A fictional East Bay couple’s surrogate journey and five deserving nominees that are vying for an Academy Award in the best documentary short category. All are highlighted in this week’s Pass the Remote, along with two excellent Black History Month selections.

Oakland filmmaker Amy Glazer’s “The Surrogate” is set in the East Bay and is about a couple and their pursuit of having a child. (Photo courtesy Leomark Studios)

San Jose State University professor and Oakland filmmaker Amy Glazer comes up with another winner with her thoroughly enjoyable “The Surrogate.” Formerly titled the innocuous “Beautiful Dreamer,” it’s a warm, witty and relatable tale with couple Sara (Jennifer Mudge) and Billy (Louis Ozawa Changchien) anxiously navigating the imminent arrival of a son via a surrogate. Paralleling that story is another couple-related subplot about their two friends, devoted-to-each-other lovers Margaret (“The L Word’s” Erin Daniels), a writer, and Jen (Kathryn Smith-McGlynn), both in the midst of daunting plans for their nuptials. Throw in some choice East Bay outdoor locations — including a trail (the filmmaker’s favorite) situated in the Oakland hills — and an ever-game, extra sassy appearance from Wendie Malick, a hoot as Sara’s high-maintenance mother, and you have a rewarding mix of comedy and drama well-suited for cool weather. (Now available to rent on various platforms)

Expect to hear the many Bay Area names mentioned at the podium during the March 27 Oscar telecast. A category burgeoning with Bay Area talent is the best documentary short division — one of the most competitive of any group this year. Here’s a breakdown on all the nominees, which are being packaged together and set to be shown in select Bay Area theaters starting this Friday. Next week, we review the best narrative and animated shorts.

“Audible” is a powerful story about a Deaf high school football team coping with a tragedy. (Photo courtesy Netflix)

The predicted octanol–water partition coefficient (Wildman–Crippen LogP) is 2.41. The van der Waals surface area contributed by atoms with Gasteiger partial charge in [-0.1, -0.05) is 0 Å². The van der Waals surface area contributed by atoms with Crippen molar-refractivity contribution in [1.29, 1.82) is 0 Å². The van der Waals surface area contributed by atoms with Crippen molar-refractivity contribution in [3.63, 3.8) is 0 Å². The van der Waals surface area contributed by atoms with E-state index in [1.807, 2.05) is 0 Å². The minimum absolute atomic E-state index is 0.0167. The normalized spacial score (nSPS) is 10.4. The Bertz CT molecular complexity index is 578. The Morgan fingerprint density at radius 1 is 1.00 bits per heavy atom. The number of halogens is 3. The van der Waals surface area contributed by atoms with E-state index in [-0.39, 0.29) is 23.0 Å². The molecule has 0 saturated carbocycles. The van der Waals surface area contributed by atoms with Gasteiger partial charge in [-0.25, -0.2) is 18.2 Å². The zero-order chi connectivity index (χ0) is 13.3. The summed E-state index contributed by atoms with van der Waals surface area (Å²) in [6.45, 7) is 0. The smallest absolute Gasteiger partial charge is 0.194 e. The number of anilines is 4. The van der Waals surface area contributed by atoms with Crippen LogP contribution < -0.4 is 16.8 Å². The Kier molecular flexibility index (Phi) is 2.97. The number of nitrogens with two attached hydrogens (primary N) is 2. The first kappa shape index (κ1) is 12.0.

Netflix’s “Audible” was somewhat of a surprise entry, but Matthew Ogens’ excellent 39-minute short belongs here. It’s a moving tale anchored on the Maryland School for the Deaf’s often-victorious football team. Ogens gives us a unique visual and auditory experience, re-creating how high school athlete Amaree McKenstry takes in the world around him. Struggling after the loss of his close friend, McKenstry and his teammates enter their senior year with trepidation and an overpowering sense of loss. “Audible” is a lovely film filled with ache and sorrow and a reminder that it’s important to grieve and pay homage to the loved ones no longer accompanying us on this journey through life while learning to move forward.

Bay Area filmmaker Jay Rosenblatt’s personal “When We Were Bullies” reflects on an incident from his past and has landed an Oscar nomination. (Photo courtesy Locomotion Films)

Highly respected San Francisco filmmaker Jay Rosenblatt presents us with one of the most personal and original conversation-starters in this category. “When We Were Bullies” received its original world premiere at the 2021 Sundance Film Festival and will eternally remain relevant, a look back at a moment in Rosenblatt’s young life that now hounds him years afterward — an incident that involved the bullying of a fifth-grader. Rosenblatt sought out to interview his classmates and his teacher and the boy bullied, and the eye-opening recollections serve as a message on how our past actions, and inactions, have the power to haunt and make us feel culpable in the end. 

“Lead Me Home” looks into the lives of the unhoused in three cities: San Francisco, Los Angeles and Seattle. Co-director Jon Shenk lives in the Bay Area. (Photo courtesy Netflix)